A different question regarding serrated CRCs concerns the response of CIMP tumors to the different CT options. To date, several studies have reported conflicting results. The hypothesis that CIMP cancers inhibit gamma-glutamyl hydrolase, thus enhancing intracellular folate levels and modulating a better response to 5-FU, suggested that these CRCs would benefit from adjuvant CT regimens[103-107]. Juo et al[70] published the first meta-analysis to address this matter. The meta-analysis identified 7 studies that evaluated the response of serrated CRC to CT as adjuvant therapy after surgical resection. Some of the studies described the benefits of 5-FU in both stage II and III CRC. Van Rijnsoever et al[108] found higher DFS in patients treated with 5-FU compared with patients that received surgical resection alone, as did Donada et al[109] who looked at stage II CRC. However, Jover et al[110] described a significant response to 5-FU in terms of DFS in stage II and III non-CIMP CRCs but not in CIMP CRCs. Two studies found that CIMP status had non-significant predictive value in terms of 5-FU treatment. Kim et al[111] compared a FOLFIRI regimen in non-CIMP vs CIMP metastatic CRC, while Han et al[112] investigated patients with stage II and III disease treated with a FOLFOX combination. A total of 4 studies reported that CT was beneficial in these patients, whereas 2 found non-significant results and 1 concluded the opposite. In a study that was not part of the meta-analysis, Wang et al[113] also found worse DFS rates when 5-FU was given to CIMP-positive tumors, in agreement with the findings of Jover’s study. Shiovitz et al[114] also analyzed OS with irinotecan therapy. They compared 5-FU plus leucovorin with and without irinotecan in stage III CRCs and found a non-significant trend towards better survival with the triple combination. In addition, patients with CIMP tumors seemed to benefit more after the tumors were stratified according to MSI status. It could be due to the better prognosis associated to unstable tumors, but further explanations regarding this are needed. Moreover, in this study, CIMP status was more strongly associated with the response to irinotecan than was MMR status.

These conflicting results may be due in part to differences in definitions, gene panels, CIMP marker thresholds, and laboratory techniques used to assess CIMP status. Currently, the National Comprehensive Cancer Network (NCCN) treatment guidelines for colon cancer (version 3) do not recommend the use of CT for stage II (T2N0M0) CIMP cancers[115]. Because of these controversial results, the predictive value of CIMP status regarding treatment with 5-FU remains unclear, and more randomized clinical trials are needed.

Finally, the role of MMR status in predicting the response to CT has been studied extensively[116,117]. Several studies have established that MSI tumors have an intrinsically better prognosis than MSS tumors. Jover et al[118] analyzed OS and DFS in a cohort of 505 patients with stage II or III CRC according to their MMR status after receiving 5-FU. MSS CRCs showed improved DFS and OS, but no improvement was seen in MSI CRCs[102,119]. These differences remained after multivariate analysis controlled for the TNM stage, age, and sex. A prospective study by Sargent et al[119] had similar findings and suggested that cancers with MSI do not benefit from 5-FU adjuvant CT. However, the decision to treat stage II MSS or MSI-L cancers should be based on high risk factors such as T4 tumor status, perforation, and obstruction, among others. The response to irinotecan was also assessed in MSI CRC. There was a better response when the tumor had lost BAX expression, and the author proposed that this was by far the best criterion for predicting efficacy[120]. Current management may include the addition of irinotecan or oxaliplatin, but more studies are needed to evaluate different combinations of CT for MSI CRC.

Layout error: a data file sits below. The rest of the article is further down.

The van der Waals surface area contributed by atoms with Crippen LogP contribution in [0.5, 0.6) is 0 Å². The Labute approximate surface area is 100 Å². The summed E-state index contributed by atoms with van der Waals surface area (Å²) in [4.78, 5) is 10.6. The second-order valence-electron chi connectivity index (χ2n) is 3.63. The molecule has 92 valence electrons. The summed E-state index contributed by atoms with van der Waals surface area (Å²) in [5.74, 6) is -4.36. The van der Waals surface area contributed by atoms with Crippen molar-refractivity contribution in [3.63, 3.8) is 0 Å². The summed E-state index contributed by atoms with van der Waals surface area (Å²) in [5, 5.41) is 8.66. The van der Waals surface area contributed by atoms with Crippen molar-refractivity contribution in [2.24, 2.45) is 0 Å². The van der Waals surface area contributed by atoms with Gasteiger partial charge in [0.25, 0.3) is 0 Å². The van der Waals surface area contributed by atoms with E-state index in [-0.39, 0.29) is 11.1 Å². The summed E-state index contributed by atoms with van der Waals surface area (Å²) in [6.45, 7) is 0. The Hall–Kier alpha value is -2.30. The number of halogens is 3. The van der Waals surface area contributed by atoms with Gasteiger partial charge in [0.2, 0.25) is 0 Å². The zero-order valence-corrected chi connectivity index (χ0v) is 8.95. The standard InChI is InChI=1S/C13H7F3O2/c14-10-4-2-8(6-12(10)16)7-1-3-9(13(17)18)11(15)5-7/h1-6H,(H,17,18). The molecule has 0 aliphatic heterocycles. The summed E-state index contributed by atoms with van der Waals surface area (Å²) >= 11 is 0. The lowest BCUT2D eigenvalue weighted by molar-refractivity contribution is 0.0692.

FUTURE DIRECTIONS

This review enhances the current change of mind about CRC. The concept of a unique model of carcinogenesis is obsolete and the consideration of pathogenesis of CRC as only three possible pathways is changing. In the recent years, a lot of publications about several aspects, from molecular and genetic discoveries to pathologic classifications, have seen the light. Current trends seem to guide to new approaches of CRC in many aspects. Great disparity in clinical trials in prognosis and response to treatment has taken place among last years. In fact, it seems to have more than twenty-five genetic alterations to date, and increasingly. Some authors have understood the problem and are making new classifications basing on prognostic implications. Even, it’s possible that CRCs following the serrated pathway are divided into more genotypes in the near future. The complete understanding of molecular pathways is the first necessary step.

Many efforts are necessary to get many consensuses, like about the definition and method of assessing CIMP phenotype and the possibility of treating CRCs with mutant BRAF when no lymph nodes are found. Randomized clinical trials evaluating response to different CTs, drugs as EGFR-ab and other biologic treatments should take place to clarify their paper on serrated cancers. After that, assessing response to each subtype, it shall be possible to establish a more individualized prognosis and therapy to each patient.

Footnotes

P- Reviewer: Daniel F, HuangYB, Kodaz H, Nishida T, Pellicano R, Uppara M S- Editor: Qi Y L- Editor: A E- Editor: Wang CH